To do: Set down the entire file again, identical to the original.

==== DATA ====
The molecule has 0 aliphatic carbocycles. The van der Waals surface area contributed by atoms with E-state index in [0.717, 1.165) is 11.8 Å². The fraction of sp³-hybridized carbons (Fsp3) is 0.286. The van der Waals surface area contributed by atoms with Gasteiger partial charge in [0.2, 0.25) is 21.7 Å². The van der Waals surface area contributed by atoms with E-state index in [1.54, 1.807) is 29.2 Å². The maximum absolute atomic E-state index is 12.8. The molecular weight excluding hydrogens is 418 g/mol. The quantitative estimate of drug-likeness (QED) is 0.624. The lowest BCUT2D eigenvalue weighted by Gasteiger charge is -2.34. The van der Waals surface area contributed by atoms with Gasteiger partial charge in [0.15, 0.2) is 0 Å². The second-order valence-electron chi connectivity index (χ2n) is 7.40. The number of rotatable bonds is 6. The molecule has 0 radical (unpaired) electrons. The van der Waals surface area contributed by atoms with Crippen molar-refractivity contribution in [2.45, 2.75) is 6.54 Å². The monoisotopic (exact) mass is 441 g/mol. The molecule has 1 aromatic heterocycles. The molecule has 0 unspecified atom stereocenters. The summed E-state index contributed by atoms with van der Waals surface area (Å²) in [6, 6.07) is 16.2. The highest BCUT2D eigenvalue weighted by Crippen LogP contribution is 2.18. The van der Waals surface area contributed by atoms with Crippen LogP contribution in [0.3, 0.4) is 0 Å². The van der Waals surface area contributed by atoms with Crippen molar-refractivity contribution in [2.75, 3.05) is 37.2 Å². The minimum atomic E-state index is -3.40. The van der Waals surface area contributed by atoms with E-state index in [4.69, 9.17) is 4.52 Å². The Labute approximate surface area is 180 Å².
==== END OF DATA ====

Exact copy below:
The molecule has 0 aliphatic carbocycles. The van der Waals surface area contributed by atoms with E-state index in [0.717, 1.165) is 11.8 Å². The fraction of sp³-hybridized carbons (Fsp3) is 0.286. The van der Waals surface area contributed by atoms with Gasteiger partial charge in [0.2, 0.25) is 21.7 Å². The van der Waals surface area contributed by atoms with E-state index in [1.54, 1.807) is 29.2 Å². The maximum absolute atomic E-state index is 12.8. The molecular weight excluding hydrogens is 418 g/mol. The quantitative estimate of drug-likeness (QED) is 0.624. The lowest BCUT2D eigenvalue weighted by Gasteiger charge is -2.34. The van der Waals surface area contributed by atoms with Gasteiger partial charge in [0.15, 0.2) is 0 Å². The second-order valence-electron chi connectivity index (χ2n) is 7.40. The number of rotatable bonds is 6. The molecule has 0 radical (unpaired) electrons. The van der Waals surface area contributed by atoms with Crippen molar-refractivity contribution in [2.45, 2.75) is 6.54 Å². The monoisotopic (exact) mass is 441 g/mol. The molecule has 1 aromatic heterocycles. The molecule has 0 unspecified atom stereocenters. The summed E-state index contributed by atoms with van der Waals surface area (Å²) in [6, 6.07) is 16.2. The highest BCUT2D eigenvalue weighted by Crippen LogP contribution is 2.18. The van der Waals surface area contributed by atoms with Crippen LogP contribution in [0.3, 0.4) is 0 Å². The van der Waals surface area contributed by atoms with Crippen molar-refractivity contribution in [2.75, 3.05) is 37.2 Å². The minimum atomic E-state index is -3.40. The van der Waals surface area contributed by atoms with E-state index in [4.69, 9.17) is 4.52 Å². The Labute approximate surface area is 180 Å².